"That's crazy." Jenna looked from one guy to the other. "Are you sure?"

"I came in here to reboot the security cameras, and I accidentally bumped his mouse." An ex-cop, Brent was in charge of all aspects of security at the bar. Everything from escorting out rowdy patrons to examining questionable IDs to checking employee references. And, of course, he ensured that the video security was always up and running. "The demand letter was on the screen. I shouldn't have read it, but..."

"The hell you shouldn't," Jenna said. "How else would we know he needs help?" She twisted in her seat, positioning herself to make eye contact with both guys. "We are helping, right?"

"Hell, yeah," they said in unison, making her smile. "The question is how," Reece added.

"And why he needs help in the first place," Brent added.

Reece took a step toward him. "Show me the letter. Maybe there's something relevant in the text that you missed."

"Can't," Brent said, lowering himself into Tyree's desk chair with a sigh. "The hard drive went to sleep when I went out to meet you two, and now I can't log in without his password. No idea why it wasn't locked down before, but we all know this computer is a piece of shit."

Jenna bit back a laugh. That was true. She'd waited tables for The Fix when she was finishing grad school, and Tyree used to let her work on class papers during her breaks. The computer was an ancient beast, but he refused to replace it, always saying that any spare cash needed to either go into the bar or toward Elijah's college fund. So long as the computer was computing, then he didn't need some fancy upgrade.

"Maybe he got behind on his payments?" Reece suggested, but Jenna heard the incredulity in his voice, and she agreed with it. She didn't know Tyree as well as Reece or Brent did, but she was certain that the efficient ex-military officer wouldn't let that happen.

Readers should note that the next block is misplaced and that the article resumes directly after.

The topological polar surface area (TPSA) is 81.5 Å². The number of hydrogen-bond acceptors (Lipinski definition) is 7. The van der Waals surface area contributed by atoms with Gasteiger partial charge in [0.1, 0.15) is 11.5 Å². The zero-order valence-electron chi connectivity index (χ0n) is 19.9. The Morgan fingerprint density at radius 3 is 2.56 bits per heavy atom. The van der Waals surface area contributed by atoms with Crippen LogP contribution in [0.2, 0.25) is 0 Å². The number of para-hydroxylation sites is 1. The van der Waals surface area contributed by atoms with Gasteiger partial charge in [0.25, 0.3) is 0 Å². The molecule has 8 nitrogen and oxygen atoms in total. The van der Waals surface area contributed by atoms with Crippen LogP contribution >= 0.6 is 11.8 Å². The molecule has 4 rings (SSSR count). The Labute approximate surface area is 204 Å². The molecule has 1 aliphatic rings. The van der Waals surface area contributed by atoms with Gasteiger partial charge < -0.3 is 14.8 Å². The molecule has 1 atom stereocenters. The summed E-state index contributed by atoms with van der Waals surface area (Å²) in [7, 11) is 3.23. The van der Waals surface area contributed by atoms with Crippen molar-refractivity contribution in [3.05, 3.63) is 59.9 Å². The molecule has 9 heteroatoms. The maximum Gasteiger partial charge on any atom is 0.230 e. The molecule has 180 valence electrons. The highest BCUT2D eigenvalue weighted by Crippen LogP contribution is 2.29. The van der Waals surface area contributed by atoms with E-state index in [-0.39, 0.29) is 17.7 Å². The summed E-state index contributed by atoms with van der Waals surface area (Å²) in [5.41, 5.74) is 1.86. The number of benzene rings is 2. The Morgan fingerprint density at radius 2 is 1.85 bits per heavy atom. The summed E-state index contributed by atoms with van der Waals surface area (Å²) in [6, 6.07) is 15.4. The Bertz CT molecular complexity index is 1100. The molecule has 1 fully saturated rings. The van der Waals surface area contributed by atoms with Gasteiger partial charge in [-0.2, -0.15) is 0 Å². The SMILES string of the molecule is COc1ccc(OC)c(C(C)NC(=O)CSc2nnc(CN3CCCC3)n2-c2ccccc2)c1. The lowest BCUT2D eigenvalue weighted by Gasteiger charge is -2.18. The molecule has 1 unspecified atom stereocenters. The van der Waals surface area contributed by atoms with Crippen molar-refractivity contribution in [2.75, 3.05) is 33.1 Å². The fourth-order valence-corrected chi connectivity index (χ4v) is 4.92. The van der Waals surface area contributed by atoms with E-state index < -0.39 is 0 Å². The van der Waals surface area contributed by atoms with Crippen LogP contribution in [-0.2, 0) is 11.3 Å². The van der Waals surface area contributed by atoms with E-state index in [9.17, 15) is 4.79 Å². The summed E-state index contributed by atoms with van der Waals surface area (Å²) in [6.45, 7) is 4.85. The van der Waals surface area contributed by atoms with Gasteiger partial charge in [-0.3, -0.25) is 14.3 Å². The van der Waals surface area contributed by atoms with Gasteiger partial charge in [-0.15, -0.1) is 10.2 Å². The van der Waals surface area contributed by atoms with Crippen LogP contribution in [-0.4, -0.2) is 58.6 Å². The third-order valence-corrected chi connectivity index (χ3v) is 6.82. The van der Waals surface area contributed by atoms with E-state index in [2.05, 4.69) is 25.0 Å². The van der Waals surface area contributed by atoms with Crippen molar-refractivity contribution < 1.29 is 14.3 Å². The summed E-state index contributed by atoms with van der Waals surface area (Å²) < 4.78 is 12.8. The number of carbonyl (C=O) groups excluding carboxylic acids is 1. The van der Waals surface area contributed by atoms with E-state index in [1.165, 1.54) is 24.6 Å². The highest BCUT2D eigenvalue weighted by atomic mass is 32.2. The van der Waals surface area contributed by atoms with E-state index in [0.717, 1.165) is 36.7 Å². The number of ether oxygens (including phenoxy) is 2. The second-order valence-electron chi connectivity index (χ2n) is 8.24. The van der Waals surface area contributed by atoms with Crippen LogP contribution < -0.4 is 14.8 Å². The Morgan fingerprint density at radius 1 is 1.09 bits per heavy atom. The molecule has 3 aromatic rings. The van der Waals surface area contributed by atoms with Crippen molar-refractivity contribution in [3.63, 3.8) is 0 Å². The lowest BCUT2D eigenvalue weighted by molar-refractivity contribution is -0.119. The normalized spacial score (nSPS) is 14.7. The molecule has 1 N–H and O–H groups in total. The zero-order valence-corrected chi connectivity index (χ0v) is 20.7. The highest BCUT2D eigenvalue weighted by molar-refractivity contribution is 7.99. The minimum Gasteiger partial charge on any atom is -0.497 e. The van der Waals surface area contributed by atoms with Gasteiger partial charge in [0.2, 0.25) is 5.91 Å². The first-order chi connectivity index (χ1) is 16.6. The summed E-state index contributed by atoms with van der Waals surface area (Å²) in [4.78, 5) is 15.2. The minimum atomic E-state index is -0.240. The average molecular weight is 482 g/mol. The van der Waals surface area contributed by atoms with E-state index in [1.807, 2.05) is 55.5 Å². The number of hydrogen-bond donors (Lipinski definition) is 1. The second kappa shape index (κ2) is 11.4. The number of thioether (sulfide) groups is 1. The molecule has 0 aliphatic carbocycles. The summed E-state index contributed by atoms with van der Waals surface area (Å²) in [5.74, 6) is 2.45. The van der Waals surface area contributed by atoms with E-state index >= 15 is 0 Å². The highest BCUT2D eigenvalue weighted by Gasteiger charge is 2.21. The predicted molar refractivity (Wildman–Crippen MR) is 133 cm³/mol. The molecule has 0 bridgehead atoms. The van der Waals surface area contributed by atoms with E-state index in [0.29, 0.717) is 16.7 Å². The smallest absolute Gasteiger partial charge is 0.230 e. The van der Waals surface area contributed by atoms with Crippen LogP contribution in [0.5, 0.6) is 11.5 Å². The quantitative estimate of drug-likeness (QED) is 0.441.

"Well, something's up," Brent said. "But honestly, it's getting on toward three, and I've got a babysitter to pay." He rose, then scrubbed a hand over his jaw and close-trimmed beard. "Why don't we talk over breakfast tomorrow? I'll drop Faith at kindergarten, go for a jog, and be back by nine, easy."

Reece nodded. "Sounds good. I'm going to hang here for a bit—make sure everything's set for the morning."

Brent clapped him on the shoulder. "The sacred duty of the bar manager." He pointed a finger at Reece. "Don't forget to set the alarm. And you," he added, gesturing for Jenna to follow, "are with me."

"Right," she said, rising and moving toward the door. Reece was doing the same, and they caused a minor logjam. She shifted, brushing against him, then shivered from the unexpected shock of electricity that rushed through her from nothing more than that innocent contact.

"You okay?" Reece put his hand on her shoulder, and when she looked up, she thought for a moment that she'd get lost inside the smoky quartz of his eyes. "Jenna?"

"Huh?" She blinked. "Oh, yeah. I'm just—you know. I'm not used to bar hours. And with the flying and getting up early and the travel and the drinking—"